In many ways, this was not your typical Lancastrian Carling Cup derby. For one thing, Latics’ style of play is anything but Northern.
In fact, you’d be hard pressed to find an Englishman amongst their starting line-up from last night’s tie with close rivals Preston North End. With Chris Kirkland currently out of favour and Victor Moses sat firmly on the bench, Ben Watson was the only Wigan man born of this country to grace the pitch at kick off last night. And he’s a Southerner.
There was, however, the unmistakable whiff of cup tie floating around the Dee Dubya on this relatively humid September evening. Though the Lilywhites brought a decent amount of troops south of the Greater Manchester border, the total attendance literally reeked of a Wednesday night non-Premier League game. Perhaps the utter dejection of last season’s defeat at the hands of League Two Notts County is still fresh in many Latics fans’ minds. Still, for ten quid, you’d think it may just be worth a punt.
Doubtless some present in the East and West stands would have had second thoughts about their attendance when Keith ‘Don’t Call Me Dick’ Treacy put the visitors ahead with a pleasant free-kick on 23 minutes. There was no repeat of the ticket ripping and replica shirt throwing exploits of this time last season, at least not yet, but many (including myself) feared the worst.
As the minutes ticked by without a Latics shot on target, this agitation grew, gradually turning to resignation as the 87th minute arrived. Well, it wouldn’t have been a surprise had Latics crashed out last night, even if the starting lineup was fairly close to full-strength. It would have been some consolation that, with the above average number of big name clubs crashing out at the second hurdle, Latics’ result would surely have been buried under column inches dedicated to Northampton’s victory over Liverpool.
Before last night’s tie, Roberto Martinez was as short as 5/4 to be the next Prem manager signing on at Brocol House, odds that may well have been shortening even further as the game moved into the final three minutes.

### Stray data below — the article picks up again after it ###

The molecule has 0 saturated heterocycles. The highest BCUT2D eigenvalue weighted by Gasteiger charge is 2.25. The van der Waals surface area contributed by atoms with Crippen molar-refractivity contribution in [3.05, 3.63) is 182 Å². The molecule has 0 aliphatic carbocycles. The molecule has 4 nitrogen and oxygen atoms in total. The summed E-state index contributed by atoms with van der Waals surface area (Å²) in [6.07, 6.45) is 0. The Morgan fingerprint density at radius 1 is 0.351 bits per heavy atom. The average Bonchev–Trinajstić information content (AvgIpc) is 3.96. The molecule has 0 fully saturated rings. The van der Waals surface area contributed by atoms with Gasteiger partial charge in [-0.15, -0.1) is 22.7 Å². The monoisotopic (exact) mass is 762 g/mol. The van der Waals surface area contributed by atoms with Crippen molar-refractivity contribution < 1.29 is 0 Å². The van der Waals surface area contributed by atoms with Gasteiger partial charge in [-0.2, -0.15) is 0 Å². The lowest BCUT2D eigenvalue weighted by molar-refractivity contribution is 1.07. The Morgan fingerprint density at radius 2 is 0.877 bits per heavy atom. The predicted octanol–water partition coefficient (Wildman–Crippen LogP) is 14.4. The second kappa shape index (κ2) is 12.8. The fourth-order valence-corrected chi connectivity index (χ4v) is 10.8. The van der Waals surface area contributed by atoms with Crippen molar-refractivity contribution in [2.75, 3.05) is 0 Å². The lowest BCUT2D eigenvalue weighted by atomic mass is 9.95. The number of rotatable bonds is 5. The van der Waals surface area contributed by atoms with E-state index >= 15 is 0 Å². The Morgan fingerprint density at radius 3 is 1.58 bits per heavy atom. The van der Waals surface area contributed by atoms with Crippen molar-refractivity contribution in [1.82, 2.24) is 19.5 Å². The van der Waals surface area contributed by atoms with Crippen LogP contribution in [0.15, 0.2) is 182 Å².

Granted, Wigan actually started to come into their own late on, and there was no doubting who had the most of the possession and play in the second half. This was somewhat unsurprising, as the good old fashioned mentality of going one-nil up away from home and defending like mad still lives on even in deepest, darkest Lancashire. (Not to belittle it as a strategy, of course.)
It was a tactic that so very nearly worked a treat for Darren Ferguson’s men, as is so often the case with this current Wigan crop. North End could, and maybe should, have been 2-0 to the good, with Paul Couts (the very same man who had earlier hit Al-Habsi’s post) very unfortunate not to see his shot come off the underside of the crossbar and into the South Stand goal. A let off for the Latics, no doubt, and perhaps a catalyst for what was to come.
With defeat looming, inspiration came from an unlikely source. Jordi Gomez, the man everyone loves to absolutely hate (if not despise), slotted a left footed screamer past Andrew Lonergan to put Wigan back on level terms. Maybe he isn’t as bad as we all think, at least not against Championship opposition.
This signalled a comeback that, whilst not exactly on a par with Lazarus, was nonetheless good to see. Mostly, though, we were all left asking why on Earth we were unable to produce anything like it in the preceding 87 (177 if you include the Man City match) minutes.
From a Preston corner, Charles N’Zogbia found himself free in the opposition half, and with two Latics attackers to one defender, North End were always struggling to get back from an all-or-nothing foray into the Wigan half. James McCarthy played an unselfish one-two to the Frenchman, who duly placed the ball into the Preston net to kill off the visitors’ challenge. It was valiant, certainly, and one that could so easily have earned them an away win against Premier League opposition.
What was looking like a dire and demoralising loss for the vast majority of the evening somehow transformed in the space of about seven minutes by a combination of luck, a bit of skill, and (once things were level) Preston’s desire to win the tie in 90 minutes. Or 95 minutes, whatever.
On the whole, a good win in the sense that I don’t think you could ever term a win ‘bad’. It was heartening to see a win at the DW for the first time in a good few months, even if we’re not quite ‘there’ yet. The result was a positive one, and I think we should leave it at that. After all, Martinez is crafting a side that’s built around confidence, so we ought to keep that high wherever we can.